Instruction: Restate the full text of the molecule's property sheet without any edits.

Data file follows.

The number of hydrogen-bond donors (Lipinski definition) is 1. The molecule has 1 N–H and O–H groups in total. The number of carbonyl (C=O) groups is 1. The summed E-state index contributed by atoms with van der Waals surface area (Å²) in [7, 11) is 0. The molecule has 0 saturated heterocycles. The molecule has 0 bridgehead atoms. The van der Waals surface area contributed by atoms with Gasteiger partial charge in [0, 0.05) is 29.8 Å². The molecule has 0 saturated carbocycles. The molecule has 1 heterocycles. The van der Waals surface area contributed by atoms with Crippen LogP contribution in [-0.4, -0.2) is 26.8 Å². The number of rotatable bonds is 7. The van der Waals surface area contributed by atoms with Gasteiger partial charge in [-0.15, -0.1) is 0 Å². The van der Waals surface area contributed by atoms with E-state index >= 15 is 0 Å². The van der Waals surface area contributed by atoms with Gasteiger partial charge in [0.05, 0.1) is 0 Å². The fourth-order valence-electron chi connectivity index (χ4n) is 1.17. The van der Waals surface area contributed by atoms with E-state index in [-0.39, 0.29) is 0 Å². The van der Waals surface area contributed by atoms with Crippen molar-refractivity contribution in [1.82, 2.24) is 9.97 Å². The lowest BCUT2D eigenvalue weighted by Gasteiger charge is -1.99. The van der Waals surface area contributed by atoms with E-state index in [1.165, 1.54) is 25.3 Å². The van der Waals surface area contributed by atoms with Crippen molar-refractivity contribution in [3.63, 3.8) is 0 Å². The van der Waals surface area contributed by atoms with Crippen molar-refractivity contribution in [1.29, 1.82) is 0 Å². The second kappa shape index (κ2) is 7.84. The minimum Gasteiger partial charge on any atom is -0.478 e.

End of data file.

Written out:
The number of hydrogen-bond donors (Lipinski definition) is 1. The molecule has 1 N–H and O–H groups in total. The number of carbonyl (C=O) groups is 1. The summed E-state index contributed by atoms with van der Waals surface area (Å²) in [7, 11) is 0. The molecule has 0 saturated heterocycles. The molecule has 0 bridgehead atoms. The van der Waals surface area contributed by atoms with Gasteiger partial charge in [0, 0.05) is 29.8 Å². The molecule has 0 saturated carbocycles. The molecule has 1 heterocycles. The van der Waals surface area contributed by atoms with Crippen LogP contribution in [-0.4, -0.2) is 26.8 Å². The number of rotatable bonds is 7. The van der Waals surface area contributed by atoms with Gasteiger partial charge in [-0.15, -0.1) is 0 Å². The van der Waals surface area contributed by atoms with E-state index >= 15 is 0 Å². The van der Waals surface area contributed by atoms with Gasteiger partial charge in [0.05, 0.1) is 0 Å². The fourth-order valence-electron chi connectivity index (χ4n) is 1.17. The van der Waals surface area contributed by atoms with E-state index in [-0.39, 0.29) is 0 Å². The van der Waals surface area contributed by atoms with Crippen molar-refractivity contribution in [1.82, 2.24) is 9.97 Å². The lowest BCUT2D eigenvalue weighted by Gasteiger charge is -1.99. The van der Waals surface area contributed by atoms with E-state index in [1.165, 1.54) is 25.3 Å². The van der Waals surface area contributed by atoms with Crippen molar-refractivity contribution in [3.63, 3.8) is 0 Å². The van der Waals surface area contributed by atoms with Crippen molar-refractivity contribution in [1.29, 1.82) is 0 Å². The second kappa shape index (κ2) is 7.84. The minimum Gasteiger partial charge on any atom is -0.478 e.